Start creating your own Spanish adventure and discover the delights of mid-Spain yourself, easyJet & British Airways are just a couple of options.

Cáceres, Extremadura

One of the things I love about Spain is the Moorish influence, and Cáceres is just oozing with it. This medieval walled city has cobbled lanes and tiny alleys that I could wander around all day. 

The birds fly high around San Francisco Javier church, Cáceres, Spain

Across the rooftops of Cáceres

I really loved it here, it had such a relaxed atmosphere. We spent our couple of days, climbing ramparts, visiting the historical sights, one of which was a Moorish Cistern. Winding our way amongst the whitewashed homes and enjoying the local tipple of Tinto de Verano ‘summer red wine’ (take me back there).

Al fresco dining, Cáceres, Spain

Al fresco dining, Cáceres

The quiet lanes of Cáceres, Spain

The quiet lanes of Cáceres

Further Reading

We've a little more on Cáceres if you're interested.

Have You?

Visited central Spain and discovered any towns or cities that you really want to share with us, as we’d love to add them to our next road trip?

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Valencia, Valencia

I know I keep saying it, but Valencia is another of my favourite Spanish cities. We visited there as a Spring mini-break and loved it. It’s similar in some ways to Barcelona; however, I don’t want to say it too loud, but I actually preferred it.

The Plaza de la Virgen, Valencia, Spain

The Plaza de la Virgen, Valencia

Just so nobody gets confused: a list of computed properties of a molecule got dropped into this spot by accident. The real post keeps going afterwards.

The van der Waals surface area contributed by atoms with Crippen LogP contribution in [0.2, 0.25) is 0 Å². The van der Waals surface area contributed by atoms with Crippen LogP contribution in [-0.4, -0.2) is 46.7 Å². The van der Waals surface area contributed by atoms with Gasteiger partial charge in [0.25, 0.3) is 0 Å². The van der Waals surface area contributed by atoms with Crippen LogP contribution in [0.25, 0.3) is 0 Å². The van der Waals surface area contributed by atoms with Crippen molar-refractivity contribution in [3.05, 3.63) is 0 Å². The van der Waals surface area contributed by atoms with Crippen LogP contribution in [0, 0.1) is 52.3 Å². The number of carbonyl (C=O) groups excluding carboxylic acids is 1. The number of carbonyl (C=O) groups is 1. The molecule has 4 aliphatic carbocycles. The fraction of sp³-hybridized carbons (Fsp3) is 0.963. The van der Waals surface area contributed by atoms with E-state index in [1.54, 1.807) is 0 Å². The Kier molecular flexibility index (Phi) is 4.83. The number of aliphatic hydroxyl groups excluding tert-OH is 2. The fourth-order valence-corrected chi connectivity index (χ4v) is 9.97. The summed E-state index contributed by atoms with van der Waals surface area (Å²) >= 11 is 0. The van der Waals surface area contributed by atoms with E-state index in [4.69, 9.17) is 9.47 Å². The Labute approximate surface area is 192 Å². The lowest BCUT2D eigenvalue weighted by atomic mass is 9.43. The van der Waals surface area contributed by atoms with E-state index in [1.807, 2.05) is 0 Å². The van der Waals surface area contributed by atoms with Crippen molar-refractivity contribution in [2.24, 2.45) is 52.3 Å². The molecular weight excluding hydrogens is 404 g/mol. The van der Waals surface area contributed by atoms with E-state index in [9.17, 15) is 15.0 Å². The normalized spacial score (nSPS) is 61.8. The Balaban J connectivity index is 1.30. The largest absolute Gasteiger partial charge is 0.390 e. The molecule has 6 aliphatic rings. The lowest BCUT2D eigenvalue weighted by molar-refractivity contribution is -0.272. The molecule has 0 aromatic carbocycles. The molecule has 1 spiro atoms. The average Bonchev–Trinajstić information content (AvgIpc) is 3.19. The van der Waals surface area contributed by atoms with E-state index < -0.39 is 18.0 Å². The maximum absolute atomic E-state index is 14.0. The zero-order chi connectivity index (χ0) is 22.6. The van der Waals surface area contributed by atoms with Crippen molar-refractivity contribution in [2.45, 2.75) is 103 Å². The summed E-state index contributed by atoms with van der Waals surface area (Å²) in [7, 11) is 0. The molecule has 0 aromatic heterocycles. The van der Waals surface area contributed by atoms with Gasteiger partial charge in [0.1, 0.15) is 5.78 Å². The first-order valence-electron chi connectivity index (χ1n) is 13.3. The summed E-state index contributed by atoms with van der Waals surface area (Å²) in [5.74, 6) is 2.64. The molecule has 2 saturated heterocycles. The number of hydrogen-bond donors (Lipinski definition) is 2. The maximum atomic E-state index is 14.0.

There is so much to see and do here, just strolling through the plazas and parks is enjoyable. That’s before you’ve even taken a glimpse of the ancient Holy Grail, visited the modern City of Arts & Sciences and wandered amongst stalls in the Art Nouveau Mercado Central.

Hemisferic, City of Arts & Science, Valencia, Spain

City of Arts & Science, Valencia

Valencia is the spiritual home of Paella, and who doesn’t love a perfect paella? Also, a couple of things to keep an eye out for is the Horchatería, where you can sample a Horchata and Fartons. Also indulge in the local drink of Agua de Valencia, which is made up of Cava, Vodka, Gin and orange juice. You may want to save this for the evening sunshine.

Oranges in the garden of the Silk Exchange, Valencia, Spain

Oranges in the garden of the Silk Exchange, Valencia

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Tempted to?

Discover more of Spain’s historic towns and cities and all the picturesque countryside in between? Then jump in a car,  you can do it all on a road trip, Rental Cars searches multiple well-known car hire brands and discovers the deals that suit you the best.

Cuenca, Castile-La Mancha

The historical old town of Cuenca isn’t very big; however, this ancient little city perched high above two gorges is undoubtedly worth a visit.

The stroll across the bridge of Saint Paul that straddles the ravine high above the River Huecar is not for the faint-hearted. I saw a grown man hanging on to the side, reluctant to cross. It’s 40 metres high, but I think it’s the fact you can see through some of the wooden slats, and that it’s a sheer drop, which puts you off from crossing. My advice is “don’t look down”.

The Bridge to the town, Cuenca, Spain

The bridge to the Cuenca

There’s a beautiful Gothic cathedral located in the Plaza Mayor, in Cuenca.

However, one of the main draws for visitors is the unbelievable Casas Colgadas (Hanging Houses).

There is no way I could live in one of these, they almost appear to be clinging to the rock face.

They date from 15th Century, and now only a few examples remain.

Casas Colgadas at night, Cuenca, Spain

Casas Colgadas at night, Cuenca

Further Reading

We've a post from our visit if you'd like more information

Something from Get Your Guide

Did you know?

All of these towns and cities are listed on the UNESCO World Heritage Site. Either for their historical old towns or individual sites within these delightful locations.